The biggest legal implication here for the Asia-Pacific region involves the TPP’s provisions on counterfeit and pirated goods. The TPP requires signatory countries to legislate against the use of counterfeit and pirated goods. This includes expanding the range of offences for counterfeit or pirated labels and packaging, broaden powers to allow the forfeiture of counterfeit or private goods, and ensuring that adequate damages are available for copyright and trademark infringement. Within the Asia-Pacific region, this may have large implications, given that the large majority of counterfeit goods originate from the Asia-Pacific region (mostly from China, but also from Malaysia, a TPP signatory). These countries will now be required to legislate according to the TPP’s provisions. This is a welcome development for Australia.
Finance Expats in the Asia-Pacific Region
Under the TPP, the Australian financial sector has more opportunity to integrate with those in the Asia-Pacific region. Australian bank and asset managers have been seeking expanded growth in Asia, with a focus on financial services exports. This includes lowering restrictions for Australian professionals to work in Australian financial companies overseas. Some countries within the Asia-Pacific region limit the number of foreign persons that can hold senior managerial positions in a financial institution in their country. The TPP places a cap on these restrictions, and also provides for special visa arrangements that will allow such professionals more certainty during their stay overseas. This is outlined by DFAT, announcing that Australian financial institutions will be ‘guaranteed’ the option to transfer specialists and managerial staff to their overseas branches for extended periods. Conversely, such provisions will also lead to an increase in financial services (and expats) from Asia-Pacific countries.
Where does the TPP leave us?
Overall, the TPP is a good deal for Australia, and promotes Australian involvement in the Asia-Pacific. Legally, the biggest uncertainty is what the ISDS provisions will entail. While an exception has justifiably been made for tobacco companies, the clause allowing public welfare legislation to be challenged is perturbing. For example, under a similar ISDS mechanism, a US investor was able to sue Costa Rica on the basis that its environmental legislation impeded their business interests, thus contravening a free trade agreement. As has been pointed out, ‘tobacco control measures are not the only policies worth protecting’. Litigation against public welfare legislation is detrimental to the public interest, can encroach on national sovereignty in a negative way, and could ultimately lead to the public expenditure of millions in legal fees.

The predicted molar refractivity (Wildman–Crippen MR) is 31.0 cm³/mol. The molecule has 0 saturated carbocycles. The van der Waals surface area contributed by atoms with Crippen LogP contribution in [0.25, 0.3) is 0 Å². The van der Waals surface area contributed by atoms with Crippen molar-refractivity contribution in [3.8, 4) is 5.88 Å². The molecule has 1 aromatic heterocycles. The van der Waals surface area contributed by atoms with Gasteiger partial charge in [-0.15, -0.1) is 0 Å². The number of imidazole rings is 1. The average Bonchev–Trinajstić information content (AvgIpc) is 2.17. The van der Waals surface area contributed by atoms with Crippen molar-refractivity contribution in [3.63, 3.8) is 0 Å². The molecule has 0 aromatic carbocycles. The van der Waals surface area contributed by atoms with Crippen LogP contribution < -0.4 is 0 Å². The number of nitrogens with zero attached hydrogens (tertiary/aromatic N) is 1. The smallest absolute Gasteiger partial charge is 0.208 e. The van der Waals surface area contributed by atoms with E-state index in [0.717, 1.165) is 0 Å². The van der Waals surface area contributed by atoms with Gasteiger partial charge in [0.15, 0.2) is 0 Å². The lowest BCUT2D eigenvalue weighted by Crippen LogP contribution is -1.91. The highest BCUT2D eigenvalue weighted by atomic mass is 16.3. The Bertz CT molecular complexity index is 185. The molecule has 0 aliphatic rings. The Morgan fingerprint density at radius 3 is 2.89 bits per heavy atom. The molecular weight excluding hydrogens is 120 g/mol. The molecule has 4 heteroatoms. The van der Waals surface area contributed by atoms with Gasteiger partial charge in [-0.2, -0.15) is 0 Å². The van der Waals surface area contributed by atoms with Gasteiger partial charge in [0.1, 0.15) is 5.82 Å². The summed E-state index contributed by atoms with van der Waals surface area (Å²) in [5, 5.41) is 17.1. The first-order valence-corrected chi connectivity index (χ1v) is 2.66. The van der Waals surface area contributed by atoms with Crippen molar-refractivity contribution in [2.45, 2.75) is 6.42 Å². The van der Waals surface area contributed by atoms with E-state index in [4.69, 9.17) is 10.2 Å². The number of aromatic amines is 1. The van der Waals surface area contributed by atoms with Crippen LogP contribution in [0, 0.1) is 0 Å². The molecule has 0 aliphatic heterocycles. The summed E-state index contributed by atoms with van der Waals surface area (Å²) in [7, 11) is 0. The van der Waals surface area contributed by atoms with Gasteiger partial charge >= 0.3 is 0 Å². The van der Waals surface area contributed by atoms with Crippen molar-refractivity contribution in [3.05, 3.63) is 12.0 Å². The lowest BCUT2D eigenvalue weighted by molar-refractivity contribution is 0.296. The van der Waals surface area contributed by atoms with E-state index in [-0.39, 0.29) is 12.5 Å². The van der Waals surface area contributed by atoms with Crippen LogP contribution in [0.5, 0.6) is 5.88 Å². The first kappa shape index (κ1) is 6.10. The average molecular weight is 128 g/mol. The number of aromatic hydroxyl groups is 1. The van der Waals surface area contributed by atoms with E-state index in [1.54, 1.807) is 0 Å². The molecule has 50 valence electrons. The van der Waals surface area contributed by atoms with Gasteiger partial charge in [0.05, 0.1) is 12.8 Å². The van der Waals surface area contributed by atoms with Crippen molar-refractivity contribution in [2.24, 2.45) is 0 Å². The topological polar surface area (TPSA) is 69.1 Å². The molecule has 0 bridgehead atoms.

A further (albeit political) consideration for Australia is its relationship with the US. Australia has an important role to play in the imminent economic dominance of the Asian countries. A criticism often brought against the TPP is that it preserves US interests in the Asia-Pacific region in the face of growing Chinese influence. Tellingly, the negotiations (released on Wikileaks)showed a reluctance on Australia’s part to step away from its alignment with US interests and establish itself as an important regional player in its own right. For example, Australia’s position in the negotiations lined up with the US 64 times. This was higher than its alignment with the next highest, Peru (54 times) and Singapore (51 times). Additionally, Australia ranked second last in terms of the support drawn by its proposals. The dominance of Asia-Pacific region should lead to a convergence in regional interests, but Australia appears to be taking a step away from this direction.
The TPP is an important step towards economic integration within the Asia-Pacific region. This is not without legal implications, and while many aspects of the deal are welcome and needed, a better outcome could be achieved in others.
Anna John is a final year Law/Arts student at the University of Queensland. She works as a research assistant at the T. C. Beirne School of Law. Anna was recently also a guest researcher and research assistant at the Max Planck Institute of Comparative Public and International Law in Heidelberg, Germany.